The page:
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At last the future has arrived. It is called ‘convergence’ and it means we can finally get telly on the computer. But what does it mean for business?
The UK’s Channel 4 has just started simulcasting - you can watch its television programmes as they go out on its website. Well you can if you have broadband, if you are in the UK, if Channel 4 has the rights (sorry, no Simpsons) and if you aren’t suffering from the same gremlins that turned my video screen into a jerkily distorted bit of modern art. In principle – let me leave it as that – convergence is here, and I’m sure it can only get better.
Meanwhile, over on the BBC site, I have been watching the traditional defeat of Tim Henman at Wimbledon. The BBC provides broadband video for UK audiences only (it ‘sniffs’ where you live, and decides if you are British), which meant I could at least watch Henman’s humiliation in better quality than Federer’s Swiss fans could. This does not feel like a great leap forward, because the BBC has offered video for a few years now. But the steady increase in broadband speeds means that I, with a fairly standard two megawotsit connection, can finally follow a match without having to rush screaming for the television. Presumably it will not be too long before I really can get a similar quality picture on either computer or television.
The arrival of simulcasting is psychologically important because it puts the computer on an (almost) equal footing as television when it comes to watching telly. The next stage – which has more to do with intellectual property rights than technology – will to be provide television-on-demand. At which stage another much-predicted development, the end of the television schedule, will have arrived.
But what does all this mean for the non-broadcaster?
First, internet users will become more accustomed to seeing video on the web; they may come to expect and it and will be disappointed if it is not there. So there will be more pressure to offer it.
Partly because of this, the limited amount of video now on company sites will be better watched. The most mundane form of internet video is the webcast – a creature usually restricted to the investor section that allows analysts to follow presentations and the like. Some European companies offer video webcasts already, while Americans stick to audio. I suspect video will spread, even if the picture is simply of a men in suits. Expect the webcasts to become widely available as downloads, so analysts can catch up on their mobile phones as they sit on the train, or in bed. The Norwegian telecoms group Telenor is already there, providing a video webcast of its recent capital markets day presentation.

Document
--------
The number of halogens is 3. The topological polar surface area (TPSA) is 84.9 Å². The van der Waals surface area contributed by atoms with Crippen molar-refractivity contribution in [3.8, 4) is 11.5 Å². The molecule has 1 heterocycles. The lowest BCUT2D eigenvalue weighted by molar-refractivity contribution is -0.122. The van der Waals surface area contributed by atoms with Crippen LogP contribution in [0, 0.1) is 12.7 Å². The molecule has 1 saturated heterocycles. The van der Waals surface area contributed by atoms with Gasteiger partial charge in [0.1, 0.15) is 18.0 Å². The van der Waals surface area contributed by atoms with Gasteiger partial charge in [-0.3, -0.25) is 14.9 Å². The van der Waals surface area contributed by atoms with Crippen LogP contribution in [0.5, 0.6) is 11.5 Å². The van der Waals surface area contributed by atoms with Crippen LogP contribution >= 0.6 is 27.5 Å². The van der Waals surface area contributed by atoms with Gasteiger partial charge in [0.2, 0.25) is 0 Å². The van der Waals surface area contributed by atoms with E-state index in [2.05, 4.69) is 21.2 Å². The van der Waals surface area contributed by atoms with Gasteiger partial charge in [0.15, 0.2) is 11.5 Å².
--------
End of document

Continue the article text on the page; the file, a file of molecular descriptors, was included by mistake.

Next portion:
Some companies are exploiting videos in less specialist areas. Arcelor uses video extensively on its special section covering the Mittal deal. The latest of several offerings is a cosy chat between the chairmen of the two groups. Siemens has video in its online Journal. Bayer has many videos – this week the home page linked to one on the World Cup. The interest here in not in the content, but in the way Bayer managers to give much better quality by offering a wide range of speeds – it is unusual in having a 700 Kbps option, which gave me a much more impressive result than others could manage.
Web owners also need to think how to tap the medium’s other strengths to complement video. Returning to the broadcasters’ sites, the real imagination is not going into the film itself, but into accompanying interactive content. On The Channel 4 site you can visit the Big Brother Forum, which had 113,034 posts on it when I looked. You can chat about the housemates (punctuation optional) and you can use a drawing tool to recreate a ‘housemate’. I drew a picture of a woman with red hair and a beard, because it was more fun. More solemnly, from the BBC tennis site I clicked through to the professional players site. Here I found all the details I could possibly want about every player. Not only could I see what shoes Roger Federer wears, I could link to an online shop to order a pair.
I am not suggesting that you follow any of these specific ideas. But they do show the way the web can be used, and that is always worth knowing. Combining the teenage interest of Big Brother with video, have a look at MySpace or YouTube. Here, youngsters are creating and publishing their own videos. You may struggle to think how relevant this is to a site for grown-ups, but remember that not so long ago it was only teenagers who used text-messaging. Will your shareholders be publishing their own videos on your corporate website one day? Perhaps not – but it does no harm to see what kids are up to now; they are, after all, the grown-ups of the future.
David Bowen is a website effectiveness consultant for Bowen Craggs.
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